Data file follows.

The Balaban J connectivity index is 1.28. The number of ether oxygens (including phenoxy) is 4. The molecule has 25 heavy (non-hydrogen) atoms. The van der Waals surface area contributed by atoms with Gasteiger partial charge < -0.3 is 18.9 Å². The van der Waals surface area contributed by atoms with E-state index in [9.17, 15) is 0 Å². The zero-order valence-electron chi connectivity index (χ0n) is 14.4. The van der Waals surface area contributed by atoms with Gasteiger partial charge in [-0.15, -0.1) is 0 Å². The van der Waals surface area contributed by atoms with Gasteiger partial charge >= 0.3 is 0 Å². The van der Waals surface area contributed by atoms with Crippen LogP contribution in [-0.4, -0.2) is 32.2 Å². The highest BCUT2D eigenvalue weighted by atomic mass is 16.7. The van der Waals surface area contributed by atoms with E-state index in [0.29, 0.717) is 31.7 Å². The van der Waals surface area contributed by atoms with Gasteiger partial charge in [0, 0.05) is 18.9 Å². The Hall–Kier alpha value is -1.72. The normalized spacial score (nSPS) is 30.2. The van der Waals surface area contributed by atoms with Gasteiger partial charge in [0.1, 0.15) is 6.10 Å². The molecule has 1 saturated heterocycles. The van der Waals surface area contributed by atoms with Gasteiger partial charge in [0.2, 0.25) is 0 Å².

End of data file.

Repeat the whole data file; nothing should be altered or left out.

The Balaban J connectivity index is 1.28. The number of ether oxygens (including phenoxy) is 4. The molecule has 25 heavy (non-hydrogen) atoms. The van der Waals surface area contributed by atoms with Gasteiger partial charge < -0.3 is 18.9 Å². The van der Waals surface area contributed by atoms with E-state index in [9.17, 15) is 0 Å². The zero-order valence-electron chi connectivity index (χ0n) is 14.4. The van der Waals surface area contributed by atoms with Gasteiger partial charge in [-0.15, -0.1) is 0 Å². The van der Waals surface area contributed by atoms with Gasteiger partial charge >= 0.3 is 0 Å². The van der Waals surface area contributed by atoms with Crippen LogP contribution in [-0.4, -0.2) is 32.2 Å². The highest BCUT2D eigenvalue weighted by atomic mass is 16.7. The van der Waals surface area contributed by atoms with E-state index in [0.29, 0.717) is 31.7 Å². The van der Waals surface area contributed by atoms with Gasteiger partial charge in [0, 0.05) is 18.9 Å². The Hall–Kier alpha value is -1.72. The normalized spacial score (nSPS) is 30.2. The van der Waals surface area contributed by atoms with Gasteiger partial charge in [0.1, 0.15) is 6.10 Å². The molecule has 1 saturated heterocycles. The van der Waals surface area contributed by atoms with Gasteiger partial charge in [0.2, 0.25) is 0 Å².